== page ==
Today their Estate boasts 25 hectares, 21 hectares under vine, amorously boarded by hazelnut trees.

The Jewel in the crown is the superb south-facing amphitheatre style vineyards that are ‘Brunate’ and the more elevated south-facing slope of ‘Le Serra’, which scored 92-94 and 91-93 points respectively from Antonio Galloni. La Serra is sited on top of a hill with a wonderful elevation of 400 metres, where it receives continuous ventilation and resultantly delivers the greater floral and feminine style of Barolo. Marcarini’s holdings are the largest of any estate here, currently standing at 5.5 hectares. This vineyard is very sheltered and the wines are very concentrated with great structure in a style Manuel describes as ‘harmonious and elegant’.

There are two main schools of winemaking in Barolo, traditionalists and modernists. Traditionalist create big tannic wines with beguiling aromas requiring longer aging times, while modernists use rotary fermentors, shorter maceration times and small French barrique for earlier drinking and fruitier wines. That Marcarini is a proud traditionalist there can be no doubt.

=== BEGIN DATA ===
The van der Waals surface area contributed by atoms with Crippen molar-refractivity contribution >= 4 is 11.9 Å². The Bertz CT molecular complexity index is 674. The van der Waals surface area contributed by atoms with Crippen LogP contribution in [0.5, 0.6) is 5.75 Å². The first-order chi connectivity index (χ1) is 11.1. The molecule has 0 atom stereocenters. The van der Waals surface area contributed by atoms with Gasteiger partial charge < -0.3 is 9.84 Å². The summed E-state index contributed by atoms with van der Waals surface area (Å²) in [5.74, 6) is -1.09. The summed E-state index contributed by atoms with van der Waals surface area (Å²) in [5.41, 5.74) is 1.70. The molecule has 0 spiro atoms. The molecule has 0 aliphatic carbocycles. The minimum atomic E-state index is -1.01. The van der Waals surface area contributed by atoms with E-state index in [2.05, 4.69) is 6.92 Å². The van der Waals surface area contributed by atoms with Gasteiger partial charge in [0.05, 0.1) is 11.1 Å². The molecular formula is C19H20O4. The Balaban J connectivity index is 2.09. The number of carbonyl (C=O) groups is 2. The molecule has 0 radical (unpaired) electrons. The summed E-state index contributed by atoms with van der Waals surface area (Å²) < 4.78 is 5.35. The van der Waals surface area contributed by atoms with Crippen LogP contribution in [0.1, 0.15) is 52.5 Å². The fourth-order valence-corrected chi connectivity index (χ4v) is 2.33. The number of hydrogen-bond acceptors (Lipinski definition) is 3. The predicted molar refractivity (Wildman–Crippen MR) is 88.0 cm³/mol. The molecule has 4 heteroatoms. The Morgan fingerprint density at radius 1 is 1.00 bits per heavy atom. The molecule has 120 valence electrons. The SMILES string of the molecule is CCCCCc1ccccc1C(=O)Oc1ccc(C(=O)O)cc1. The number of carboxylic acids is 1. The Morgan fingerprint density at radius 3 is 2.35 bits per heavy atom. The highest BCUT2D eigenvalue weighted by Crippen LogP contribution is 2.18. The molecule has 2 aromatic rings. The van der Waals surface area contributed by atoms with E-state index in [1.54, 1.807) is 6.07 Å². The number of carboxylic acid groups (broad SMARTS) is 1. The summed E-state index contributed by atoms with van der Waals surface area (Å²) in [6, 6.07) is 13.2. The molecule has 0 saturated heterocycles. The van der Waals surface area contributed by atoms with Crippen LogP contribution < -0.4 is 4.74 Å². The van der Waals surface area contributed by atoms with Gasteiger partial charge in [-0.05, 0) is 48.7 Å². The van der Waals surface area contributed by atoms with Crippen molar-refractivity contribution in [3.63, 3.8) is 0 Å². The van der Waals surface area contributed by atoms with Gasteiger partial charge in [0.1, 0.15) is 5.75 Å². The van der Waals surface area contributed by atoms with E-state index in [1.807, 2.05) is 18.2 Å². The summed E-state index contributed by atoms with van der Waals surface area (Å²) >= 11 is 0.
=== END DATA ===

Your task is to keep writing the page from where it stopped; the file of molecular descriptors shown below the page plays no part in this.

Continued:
One of the tenants of traditional Barolo is that the final blend should come from multiple vineyards, with each vineyard providing something different such as aromatics, rich fruit and structure. Marcarini vinifies separately following careful grading of the bunches during the harvest. The vineyard’s crus are called ‘Fontanazza’ and ‘Boschi di Berri’ and have a total surface area of 4.25 hectares. Yields are rigorously managed and planted at a density of 4,000 rootstocks per hectare. The vines are trained in a free-standing espalier and are Guyot pruned; the vines have an average age over 25 years.

In the cellar fermentation methods once again reflect tradition, accomplished in 100 hectolitres vats at 28-30°, whereby the must remains in contact with the destemmed marc. Tradition and the old-style dictates and employs result in an extended six week period of maceration. After drawing-off the wine it ages in (20/40 hl) oak casks followed by a further selection during fining by storing in ‘albeisa’ bottles, which are laid on their side in their oldest cellar. The cellars are a found in a glorious  XVII Century building panoramically set against a medieval tower.

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